Then he complemented Sinead on her pink hair and asked why she choose that colour. The fact that she did it because she saw it in Shopper's, with her friend, and they decided to just do it seemed like a good reason to him. Then he sang "Paradise", which always chokes me up these days. There was a group photo taken. We were not allowed to take our own pictures. On the way out everyone got a loot bag. It was a good one! Autographed picture, latest CD, a large book of coloured pictures of the band and stories, a nice sketch pad, pencil crayons, an iPod shuffle and some other things.
 

xJNB94X

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This was written in an update posted by a girls parents on Facebook who got to be one of the lucky ones to meet Chris at Sick Kids! :) It is a public page with 2500 followers from around the world, so I feel ok sharing it!


This morning we were told that Chris Martin of Coldplay would be visiting the hospital and meeting with teenagers in Marnie's Lounge at 5pm. Only one parent could go and Sinead was also allowed. We were sworn to secrecy. We couldn't even tell our nurse. I got to accompany the girls in. It was so exciting! It was a small group. Chris was chatty and happy. He had visited some kids in their rooms before coming to the Lounge. He answered some questions and ask some as well. He encouraged one 14 y/o boy who played guitar, wrote songs and had formed a band with a couple of friends.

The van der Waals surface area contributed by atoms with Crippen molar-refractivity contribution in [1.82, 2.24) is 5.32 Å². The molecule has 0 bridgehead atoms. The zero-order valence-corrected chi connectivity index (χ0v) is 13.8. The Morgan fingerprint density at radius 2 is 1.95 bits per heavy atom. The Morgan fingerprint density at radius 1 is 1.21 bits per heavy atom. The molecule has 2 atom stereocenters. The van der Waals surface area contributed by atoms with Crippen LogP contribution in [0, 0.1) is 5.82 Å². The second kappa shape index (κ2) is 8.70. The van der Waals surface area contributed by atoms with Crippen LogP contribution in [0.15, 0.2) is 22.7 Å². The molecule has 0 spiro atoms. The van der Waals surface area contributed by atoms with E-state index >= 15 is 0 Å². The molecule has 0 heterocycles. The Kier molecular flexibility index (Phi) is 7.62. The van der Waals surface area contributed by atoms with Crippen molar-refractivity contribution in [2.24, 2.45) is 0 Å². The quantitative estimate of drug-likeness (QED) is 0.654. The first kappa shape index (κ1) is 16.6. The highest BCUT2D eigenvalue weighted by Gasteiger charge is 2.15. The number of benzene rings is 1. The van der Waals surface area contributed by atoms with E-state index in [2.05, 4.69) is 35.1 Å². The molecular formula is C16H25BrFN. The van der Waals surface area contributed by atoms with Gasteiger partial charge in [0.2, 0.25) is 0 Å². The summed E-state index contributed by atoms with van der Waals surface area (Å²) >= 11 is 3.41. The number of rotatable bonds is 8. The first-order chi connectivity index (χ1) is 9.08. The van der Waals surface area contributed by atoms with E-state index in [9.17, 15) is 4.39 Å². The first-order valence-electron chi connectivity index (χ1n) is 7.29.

"We'll see you at the Juno's in a few years." Chris told him.

"I hope so." The boy answered.

"No, you have to know. You have to believe you will be there."

Then he complemented Sinead on her pink hair and asked why she choose that colour. The fact that she did it because she saw it in Shopper's, with her friend, and they decided to just do it seemed like a good reason to him. Then he sang "Paradise", which always chokes me up these days. There was a group photo taken. We were not allowed to take our own pictures. On the way out everyone got a loot bag. It was a good one! Autographed picture, latest CD, a large book of coloured pictures of the band and stories, a nice sketch pad, pencil crayons, an iPod shuffle and some other things.

That's beautiful
 

music is paradise

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that is truly wonderful. and the fact that it went unpublicized makes it even more special for those kids. wow. am so glad I <3 Coldplay :dazzled:
 

music is paradise

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or at least pubicized like in the Toronto Star or something. I had heard nothing of this until I read it here. shows what a great bunch of down-to-earth guys they are, and Chris' comment to the 14 year old boy regarding the Junos ... wow. shows he's a real sweetheart :heart: